One of the major beauties of real estate investing is that there are many options. One of the options is to invest in rental properties. Buying an investment property means that you want the property to generate the best return on investment possible.
For decades, long-term rentals were the most preferred option for real estate investors. However, short-term rental platforms, such as Airbnb, have popularized vacation rentals. While it may seem like long-term rentals are taking a back seat, both strategies have their own pros and cons.
As such, determining what strategy to go for depends on what you’re aiming for and what your comfort levels are. In this article, we’ll help you break down the advantages and disadvantages of each rental strategy so you can make a smart decision that suits your situation.
Investing in a Long-Term Rental Property
As the name suggests, long-term rental properties are usually rented out to a single tenant for a long time, say a 12-month lease, for a fixed monthly or annual rent. While most traditional residential lease periods are 12 months, some landlord-tenant laws and regulations allow for longer leases.
So, why would an investor choose the long-term rental property strategy?
Pros of Long-Term Rentals
Here are the advantages that landlords enjoy when buying long-term rentals:
- Consistent rental income: When you have a tenant under a 12-month lease or longer, you’re assured of rental income every month. It also makes it easier to budget for property maintenance and repairs, since you already know how much money to expect.
- Easier property management: With regards to property management, long-term rentals don’t require a lot of attention. Whether you self-manage or outsource to a property management firm, you’re assured of spending less time and energy managing the property.
- Lower property expenses: Long-term tenants tend to take care of basic tasks, such as cleaning, yard work, and paying their utility bills. Also, traditional tenants think of the property as their home. As such, they’ll take care of the property and cause minimal wear and tear.
- Cheaper management: If you decide to outsource the management tasks to a property management company, you’ll pay around 8-10% of the monthly rent collection as fees. On the flip side, short-term rental property owners pay up to 30% to property managers every month since there’s more work involved.
- Less turnover: Once a long-term tenant signs the lease, you don’t have to worry about marketing, paperwork, and other administrative tasks. You’ll only have to work on finding another tenant once the lease has expired and the tenant has moved out.
Cons of Long-Term Rentals
Let’s now flip the coin and look at the possible drawbacks of a long-term rental property. They include:
- Landlord laws and regulations: Local government authorities have particular laws and regulations for long-term property owners to follow. For example, in many states, landlords must give their tenants notice before entering the property, even if it’s for maintenance purposes. The leasing and eviction processes also have laws that investors must adhere to. Ensure you understand these laws to avoid possible issues in the future.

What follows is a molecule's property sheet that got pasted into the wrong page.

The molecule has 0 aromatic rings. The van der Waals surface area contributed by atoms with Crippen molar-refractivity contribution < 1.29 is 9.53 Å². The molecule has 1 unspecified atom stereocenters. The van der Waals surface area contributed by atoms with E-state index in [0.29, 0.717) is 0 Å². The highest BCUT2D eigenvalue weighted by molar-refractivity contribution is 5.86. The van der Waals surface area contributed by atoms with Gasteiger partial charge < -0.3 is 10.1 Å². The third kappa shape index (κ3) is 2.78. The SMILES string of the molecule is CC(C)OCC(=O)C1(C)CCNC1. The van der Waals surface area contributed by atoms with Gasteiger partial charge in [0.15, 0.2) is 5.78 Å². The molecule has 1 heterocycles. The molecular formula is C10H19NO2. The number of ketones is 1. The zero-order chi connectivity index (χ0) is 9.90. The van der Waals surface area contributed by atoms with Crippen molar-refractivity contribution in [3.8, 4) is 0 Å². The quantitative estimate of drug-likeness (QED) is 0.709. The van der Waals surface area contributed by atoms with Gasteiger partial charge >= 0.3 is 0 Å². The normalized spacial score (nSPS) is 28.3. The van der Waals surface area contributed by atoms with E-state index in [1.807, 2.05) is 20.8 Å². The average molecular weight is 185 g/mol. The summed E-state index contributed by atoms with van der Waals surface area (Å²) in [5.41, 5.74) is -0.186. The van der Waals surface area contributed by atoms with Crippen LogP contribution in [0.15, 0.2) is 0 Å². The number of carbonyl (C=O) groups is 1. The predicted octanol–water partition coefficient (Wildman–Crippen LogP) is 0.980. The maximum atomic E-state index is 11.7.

- Maintenance and repairs may be more difficult: Since you have a tenant occupying the property for a long period, it’s harder to spot issues that may balloon to bigger problems in the future. Such issues could be more expensive in the future. To counter this challenge, you may issue a notice to your tenants for quarterly or semi-annual property inspections.
- Lower profit margins: When you compare long-term rentals with short-term rentals for sale, the former offer lower profit margins. While they’re still a great source of passive income, they may not generate the same income and return as a short-term rental in a busy vacation or business location. This investment property calculator can give you a better sense of the ROI you can expect with a long term rental.
- Tenant application: Because you’re renting out your property to one tenant in the long term, you want to find the right renter and ensure they’re a good fit. This means that you must pay a lot of attention to the tenant screening process. Even with strict scrutiny, you may sometimes still end up with a tenant who is rowdy, doesn’t pay their rent on time, or intentionally causes damage to your property. If it gets to a point where you must evict them, the process is expensive and may take a lot of time.
Investing in a Short-Term Rental Property
Short-term rentals, which are also referred to as vacation rentals, are properties rented out on a daily or weekly basis. Ideally, short-term rentals are rented out for a minimum of one night. The length of the lease is determined by the property owner, the location, and many other factors.
The short-term rental strategy has become tremendously popular in the past few years, with the rise of platforms such as Airbnb, Vrbo, and HomeAway. Many traveling guests prefer this kind of accommodation since it’s much cheaper compared to hotels.